There are three key incidents in the novel: the deer hunt, the storm scene and Roderick being stuck up the tree. Each event provides insight into the characters and themes prevalent throughout the novel. Lady Runcie-Campbell is involved in each of the three events in which Duror's evil intentions are somehow brought to the fore.
The deer hunt is used as part of Duror's plan to show how incompetent Calum and his brother Neil are, so that they can both be sacked and driven out of Duror's woods.
Calum does mess up by throwing himself in front of the wounded deer to save it from further pain, much to Lady Runcie-Campbell's fury. Calum is only saved here by Roderick who appeals to his mother, along with Tulloch, causing Duror's plot to fail.
The storm scene is significant as the brothers are brought face-to-face with Lady Runcie-Campbell when, during a terrible storm, they are forced to seek shelter in the forbidden sanctuary of a hut belonging to her.
Upon discovering the brothers sheltering there, Lady Runcie-Campbell demands that they leave but is prompted by Roderick's silent response to wonder whether she has been unfair.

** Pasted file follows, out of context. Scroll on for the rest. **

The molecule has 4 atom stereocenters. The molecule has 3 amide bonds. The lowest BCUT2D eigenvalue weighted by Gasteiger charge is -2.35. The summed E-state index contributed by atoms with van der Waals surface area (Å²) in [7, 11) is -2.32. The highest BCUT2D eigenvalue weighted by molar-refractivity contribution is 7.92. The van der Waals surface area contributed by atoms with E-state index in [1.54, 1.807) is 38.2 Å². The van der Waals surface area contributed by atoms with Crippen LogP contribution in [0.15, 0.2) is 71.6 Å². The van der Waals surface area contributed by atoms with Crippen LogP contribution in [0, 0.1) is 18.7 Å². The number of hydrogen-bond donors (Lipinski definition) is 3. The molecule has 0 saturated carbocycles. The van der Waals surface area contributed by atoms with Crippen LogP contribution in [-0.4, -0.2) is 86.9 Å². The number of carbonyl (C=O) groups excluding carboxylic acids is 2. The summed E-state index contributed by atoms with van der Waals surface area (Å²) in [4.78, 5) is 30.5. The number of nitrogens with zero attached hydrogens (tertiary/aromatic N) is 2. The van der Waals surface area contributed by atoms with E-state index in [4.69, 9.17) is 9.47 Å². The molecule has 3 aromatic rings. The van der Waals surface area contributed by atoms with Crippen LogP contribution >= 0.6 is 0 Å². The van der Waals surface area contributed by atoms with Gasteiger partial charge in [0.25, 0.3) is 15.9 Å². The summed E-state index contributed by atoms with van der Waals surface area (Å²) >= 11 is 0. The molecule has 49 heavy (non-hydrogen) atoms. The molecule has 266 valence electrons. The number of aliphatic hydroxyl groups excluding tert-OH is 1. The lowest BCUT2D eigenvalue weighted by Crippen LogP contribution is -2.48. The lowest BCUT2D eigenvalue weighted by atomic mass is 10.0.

Roderick's entrapment in a tree is one of the results of this incident, as he so admires the brothers that he climbs one of the tallest trees and then can't get down. With not one of the servants able to help, Lady Runcie-Campbell is forced to send a servant to ask the capable brothers for help, but when Neil refuses and demands she ask in person, Lady Runcie-Campbell is forced to concede to save her son.
When Duror learns about this ultimatum he takes matters into his own hands and shoots Calum who is perched up a tree, gathering cones, before turning the gun on himself. Lady Runcie-Campbell is left to question the morals of her actions.